Gibson vs. Clydesdale — the race to the bottom

Stargazer raises some questions about the response to John Gibson’s attack on public servants’ wages. I posted on this on Friday.

A comment at stargazer’s asks why…

“there hasn’t been as much media fuss about this “research” as there was about the Massey researcher’s recent statement that a Pacific underclass was present in New Zealand. Other academics, as well as interest groups, leapt on the bandwagon then to pick holes in the quality of the latter research – but where are they when some discussion is needed on Gibson’s anti-public sector union conclusions?”

This had occurred to me, so here are my thoughts.

Clydesdale’s piece was absolute dross in scholastic terms. It was a half-baked conference paper for a bottom-dwelling conference, and therefore had no academic standing. But, worse, it dealt to a group in society with little power — unlike publics servants and their union — and received disproportionate coverage — much more so than Gibson’s.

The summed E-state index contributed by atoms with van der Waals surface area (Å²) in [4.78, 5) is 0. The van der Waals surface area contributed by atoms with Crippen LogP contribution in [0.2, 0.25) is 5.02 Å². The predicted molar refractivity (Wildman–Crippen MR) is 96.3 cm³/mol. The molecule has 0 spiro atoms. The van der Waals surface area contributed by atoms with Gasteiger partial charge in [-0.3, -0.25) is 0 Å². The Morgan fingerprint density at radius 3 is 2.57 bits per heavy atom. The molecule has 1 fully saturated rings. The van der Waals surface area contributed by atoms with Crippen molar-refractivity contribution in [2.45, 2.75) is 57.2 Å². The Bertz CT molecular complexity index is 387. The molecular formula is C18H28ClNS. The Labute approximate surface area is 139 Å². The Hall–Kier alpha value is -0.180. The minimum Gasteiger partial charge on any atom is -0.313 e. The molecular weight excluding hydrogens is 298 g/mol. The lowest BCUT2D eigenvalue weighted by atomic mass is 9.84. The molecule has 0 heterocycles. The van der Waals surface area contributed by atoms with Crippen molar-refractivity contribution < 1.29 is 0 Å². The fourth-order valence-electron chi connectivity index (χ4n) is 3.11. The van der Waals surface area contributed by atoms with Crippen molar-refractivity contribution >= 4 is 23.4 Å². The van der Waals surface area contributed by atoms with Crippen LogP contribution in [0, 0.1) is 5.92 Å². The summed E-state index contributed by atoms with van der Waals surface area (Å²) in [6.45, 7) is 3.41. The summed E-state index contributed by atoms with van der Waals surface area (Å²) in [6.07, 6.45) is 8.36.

The greater coverage probably reflects the greater popular antipathy to immigrants than public servants, which the DomPost was feeding off (note, that’s a relative term and I am not suggesting that everybody is anti-immigration).

By comparison, Gibson’s paper is well written and does what it says it does. The problem is that it is applying a measure that doesn’t tell us anything  useful. In technical terms the validity of the construct employed is crap. This is undoubtedly why it finished up being published in a bottom-tier journal despite being quite well written, etc. In academic terms its standing is almost zilch, but not quite.

I finished up posting about Clysdale three times (I think) but hated it every time because it was such a stupid piece of work in the first place. I just hope that the Gibson “study” dies a death and I don’t have to post about that one three times too!

But it is high time that the news media learnt to discriminate when it comes to academic research. It is letting down the public every time it serves up scholastic drivel just because there is a controversial “conclusion”. If the so-called fourth estate wants to retain its privileged position, then it needs to put society’s need for informed debate ahead of its relentless pursuit of profit. Shame!


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